Michael Gungor leads the band Gungor with his wife Lisa, they recently released a new live album. Michael also recently published a new book titled ‘The Crowd, The Critic, and The Muse’, self described as “a book for creators”.
Was The Crowd, The Critic, and The Muse something that just flowed out or did it take quite a bit of work to get it out into the world?
The first draft flowed out pretty quickly. It was something that I had been wanting to say, and at first, the words just kept pouring out. But then I had to go through and polish and re-write everything. That took a lot longer.
What’s the biggest thing you personally have gotten out of the book writing process?
It is interesting how the writing process affects your thinking. I was writing about these ideas that I thought I believed in, but in actually having to fully articulate them; it made me engage with the ideas in a different sort of way. Writing really has a way of clarifying your thinking. I really enjoyed that aspect of it.
[I'd love to have some insight into your musical side] Style wise, is what we hear on the albums just the music bursting from inside you? Are the unique rhythms just something that comes natural?
Yeah, I have a pretty diverse musical taste, and I think that’s reflected in the music that we make. I try not to think in terms of genre, so our music is often just an experiment with whatever we happen to have in our hands. I also have a propensity towards the odd. Whether that’s odd instrumentation or odd time sign signatures, I enjoy it when music makes me have to stop and listen.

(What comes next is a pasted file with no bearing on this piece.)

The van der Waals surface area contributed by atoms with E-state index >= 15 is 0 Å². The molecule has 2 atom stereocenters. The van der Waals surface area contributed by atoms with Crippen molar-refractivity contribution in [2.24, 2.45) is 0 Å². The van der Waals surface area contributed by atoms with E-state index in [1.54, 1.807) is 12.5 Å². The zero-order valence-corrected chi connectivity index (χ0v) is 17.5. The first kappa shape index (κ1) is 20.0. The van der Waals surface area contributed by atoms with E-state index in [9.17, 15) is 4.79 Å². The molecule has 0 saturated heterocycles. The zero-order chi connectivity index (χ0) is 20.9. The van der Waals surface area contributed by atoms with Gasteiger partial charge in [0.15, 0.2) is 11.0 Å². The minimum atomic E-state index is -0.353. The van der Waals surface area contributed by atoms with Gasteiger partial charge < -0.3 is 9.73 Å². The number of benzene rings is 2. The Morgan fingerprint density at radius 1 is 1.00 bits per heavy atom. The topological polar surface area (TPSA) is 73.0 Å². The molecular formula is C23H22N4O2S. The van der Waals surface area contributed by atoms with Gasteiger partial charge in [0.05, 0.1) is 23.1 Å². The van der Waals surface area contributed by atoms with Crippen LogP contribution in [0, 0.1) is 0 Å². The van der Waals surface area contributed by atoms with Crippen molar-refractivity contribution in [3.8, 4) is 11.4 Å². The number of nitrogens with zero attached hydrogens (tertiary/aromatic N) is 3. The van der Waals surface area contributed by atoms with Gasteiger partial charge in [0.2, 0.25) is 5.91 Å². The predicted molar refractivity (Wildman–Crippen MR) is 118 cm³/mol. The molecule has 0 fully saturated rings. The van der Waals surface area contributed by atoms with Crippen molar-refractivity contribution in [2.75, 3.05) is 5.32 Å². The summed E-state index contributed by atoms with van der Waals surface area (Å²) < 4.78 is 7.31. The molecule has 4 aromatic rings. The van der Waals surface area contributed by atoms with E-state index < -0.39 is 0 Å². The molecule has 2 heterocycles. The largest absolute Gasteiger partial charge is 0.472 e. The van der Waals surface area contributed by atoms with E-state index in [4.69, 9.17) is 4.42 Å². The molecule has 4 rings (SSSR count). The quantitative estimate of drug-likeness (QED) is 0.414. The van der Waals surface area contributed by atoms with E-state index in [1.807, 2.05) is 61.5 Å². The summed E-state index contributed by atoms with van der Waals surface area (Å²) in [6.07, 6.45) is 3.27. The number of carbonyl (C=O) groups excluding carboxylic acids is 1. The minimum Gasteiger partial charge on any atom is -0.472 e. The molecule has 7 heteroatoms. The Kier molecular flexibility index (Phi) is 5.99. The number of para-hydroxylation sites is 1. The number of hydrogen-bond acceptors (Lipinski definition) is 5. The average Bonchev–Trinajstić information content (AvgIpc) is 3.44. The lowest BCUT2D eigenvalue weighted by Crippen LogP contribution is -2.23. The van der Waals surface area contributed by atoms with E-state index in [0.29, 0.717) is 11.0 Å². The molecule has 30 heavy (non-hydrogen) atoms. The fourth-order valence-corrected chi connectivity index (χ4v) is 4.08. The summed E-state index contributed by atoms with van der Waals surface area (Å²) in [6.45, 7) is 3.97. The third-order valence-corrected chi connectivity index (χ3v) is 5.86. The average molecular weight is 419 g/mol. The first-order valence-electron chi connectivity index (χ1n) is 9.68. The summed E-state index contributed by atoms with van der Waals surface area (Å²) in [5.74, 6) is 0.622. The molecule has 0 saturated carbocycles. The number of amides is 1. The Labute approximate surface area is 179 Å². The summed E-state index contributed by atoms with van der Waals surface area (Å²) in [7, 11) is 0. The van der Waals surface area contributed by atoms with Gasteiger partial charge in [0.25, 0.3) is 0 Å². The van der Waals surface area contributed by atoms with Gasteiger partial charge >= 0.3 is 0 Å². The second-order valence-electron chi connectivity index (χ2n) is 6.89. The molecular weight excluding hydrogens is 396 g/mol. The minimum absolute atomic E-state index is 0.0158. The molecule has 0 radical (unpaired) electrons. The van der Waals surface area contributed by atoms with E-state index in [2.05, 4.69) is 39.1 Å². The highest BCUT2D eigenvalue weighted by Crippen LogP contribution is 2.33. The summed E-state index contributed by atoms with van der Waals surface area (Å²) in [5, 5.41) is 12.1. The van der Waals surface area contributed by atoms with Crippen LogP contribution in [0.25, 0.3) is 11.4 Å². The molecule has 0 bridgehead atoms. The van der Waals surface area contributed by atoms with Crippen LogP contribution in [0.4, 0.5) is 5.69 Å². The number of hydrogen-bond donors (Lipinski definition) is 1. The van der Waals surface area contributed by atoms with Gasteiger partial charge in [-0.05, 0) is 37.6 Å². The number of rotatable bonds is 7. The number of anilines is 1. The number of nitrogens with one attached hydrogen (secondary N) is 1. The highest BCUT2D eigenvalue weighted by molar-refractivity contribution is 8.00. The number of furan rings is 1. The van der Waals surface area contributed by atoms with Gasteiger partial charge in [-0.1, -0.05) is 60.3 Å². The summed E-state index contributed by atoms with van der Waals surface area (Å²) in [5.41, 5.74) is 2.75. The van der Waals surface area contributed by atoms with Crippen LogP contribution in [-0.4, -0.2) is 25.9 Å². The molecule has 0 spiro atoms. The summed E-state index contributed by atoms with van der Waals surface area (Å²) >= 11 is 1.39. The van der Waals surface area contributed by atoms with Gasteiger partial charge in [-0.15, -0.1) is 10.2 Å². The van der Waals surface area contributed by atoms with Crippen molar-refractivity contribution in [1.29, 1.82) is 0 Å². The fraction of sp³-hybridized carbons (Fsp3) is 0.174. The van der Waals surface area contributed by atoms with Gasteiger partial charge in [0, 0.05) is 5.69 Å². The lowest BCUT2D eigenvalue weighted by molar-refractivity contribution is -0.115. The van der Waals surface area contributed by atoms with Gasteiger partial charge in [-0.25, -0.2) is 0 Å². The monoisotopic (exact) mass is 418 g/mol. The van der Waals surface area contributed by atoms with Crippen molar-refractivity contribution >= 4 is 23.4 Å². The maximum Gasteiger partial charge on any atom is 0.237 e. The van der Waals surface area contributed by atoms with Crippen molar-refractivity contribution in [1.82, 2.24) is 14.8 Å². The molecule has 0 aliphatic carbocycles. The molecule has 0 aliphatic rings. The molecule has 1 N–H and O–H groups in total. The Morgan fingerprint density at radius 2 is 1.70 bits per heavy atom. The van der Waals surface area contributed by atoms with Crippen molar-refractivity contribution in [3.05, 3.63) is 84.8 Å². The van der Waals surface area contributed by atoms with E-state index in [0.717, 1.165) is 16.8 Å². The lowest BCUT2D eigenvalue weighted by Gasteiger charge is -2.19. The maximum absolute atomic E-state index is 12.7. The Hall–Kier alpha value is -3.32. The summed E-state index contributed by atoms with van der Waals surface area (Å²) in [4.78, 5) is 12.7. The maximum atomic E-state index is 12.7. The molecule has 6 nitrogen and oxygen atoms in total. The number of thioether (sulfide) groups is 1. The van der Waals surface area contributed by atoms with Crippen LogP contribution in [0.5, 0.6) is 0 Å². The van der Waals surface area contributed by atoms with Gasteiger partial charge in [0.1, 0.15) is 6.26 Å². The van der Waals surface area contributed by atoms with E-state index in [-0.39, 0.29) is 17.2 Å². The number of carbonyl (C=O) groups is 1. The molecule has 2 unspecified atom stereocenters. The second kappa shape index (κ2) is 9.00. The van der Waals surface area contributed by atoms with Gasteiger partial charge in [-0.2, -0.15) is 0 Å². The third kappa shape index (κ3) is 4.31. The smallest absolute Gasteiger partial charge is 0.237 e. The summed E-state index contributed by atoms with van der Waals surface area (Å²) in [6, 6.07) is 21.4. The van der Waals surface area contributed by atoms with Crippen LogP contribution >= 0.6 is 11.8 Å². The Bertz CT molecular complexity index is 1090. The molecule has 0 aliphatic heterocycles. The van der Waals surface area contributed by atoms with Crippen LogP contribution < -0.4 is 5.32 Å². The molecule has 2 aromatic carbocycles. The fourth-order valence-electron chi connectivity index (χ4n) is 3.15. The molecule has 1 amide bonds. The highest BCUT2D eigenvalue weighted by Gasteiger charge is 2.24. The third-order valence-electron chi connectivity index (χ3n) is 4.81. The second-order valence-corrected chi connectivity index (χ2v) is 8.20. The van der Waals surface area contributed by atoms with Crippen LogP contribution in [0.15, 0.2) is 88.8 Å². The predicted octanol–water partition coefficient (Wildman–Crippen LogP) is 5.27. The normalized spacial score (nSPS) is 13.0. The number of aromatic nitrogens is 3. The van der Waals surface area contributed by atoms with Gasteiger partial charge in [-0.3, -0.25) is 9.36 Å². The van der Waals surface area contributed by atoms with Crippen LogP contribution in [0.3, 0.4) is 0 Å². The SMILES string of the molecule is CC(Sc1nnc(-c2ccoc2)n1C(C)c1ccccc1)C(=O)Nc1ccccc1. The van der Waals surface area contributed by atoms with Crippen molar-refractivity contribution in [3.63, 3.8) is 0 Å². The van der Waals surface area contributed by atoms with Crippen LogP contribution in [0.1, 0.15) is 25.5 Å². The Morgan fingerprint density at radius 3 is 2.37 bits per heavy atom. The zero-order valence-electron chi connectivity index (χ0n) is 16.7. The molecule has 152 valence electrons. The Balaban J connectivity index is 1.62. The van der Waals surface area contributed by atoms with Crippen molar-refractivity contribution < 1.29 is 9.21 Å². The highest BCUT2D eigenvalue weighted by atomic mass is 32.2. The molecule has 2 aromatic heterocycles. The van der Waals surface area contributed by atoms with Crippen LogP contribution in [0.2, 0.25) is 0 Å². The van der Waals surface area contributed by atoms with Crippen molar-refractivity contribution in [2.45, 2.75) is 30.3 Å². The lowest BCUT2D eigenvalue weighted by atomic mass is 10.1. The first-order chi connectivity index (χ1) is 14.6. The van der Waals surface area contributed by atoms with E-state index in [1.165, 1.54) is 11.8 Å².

What kind of pressure do you feel when you’re writing new music? After being nominated for Grammys and having lots of churches play your songs, do you find it harder to write songs, maybe easier? Has it changed how you sit down and write a song at all?
There is certainly the temptation to just go back and repeat what has worked in the past. But that is something I try to avoid doing because, in reality, what worked in the past was honesty. Those songs were crafted in a way that wasn’t necessarily trying to please the crowd. We didn’t make that music to be accepted by anybody. We wrote that music because it was burning in our souls to write that music. That’s why I create what I create. So I do my best to avoid the temptation to change the way I write. Ironically, if I stay true to that, it probably means that I will end up totally changing the way that I write because I am continually evolving as a person. If I stay true to who I am, my art should continue to evolve as well.
What comes next after the live album? Are you already planning or working on a new full length?
We are on tour right now and are planning on getting into the studio for our next album when we get back home. I have lots of ideas brewing, but I think I’m going to need some serious time at home in my garage/studio to start experimenting for awhile before the artistic vision starts clarifying. One of the themes that I have a suspicion will show its head is the idea of lament. Part of my faith’s tradition is this idea of shaking one’s fist at the heavens as a way of keeping your soul intact and out of denial and compartmentalization. That’s something that I think a lot of modern religious expression has lost its way on. I’m curious about exploring that a little.
Tyler Hayes runs the music discovery site NBT.FM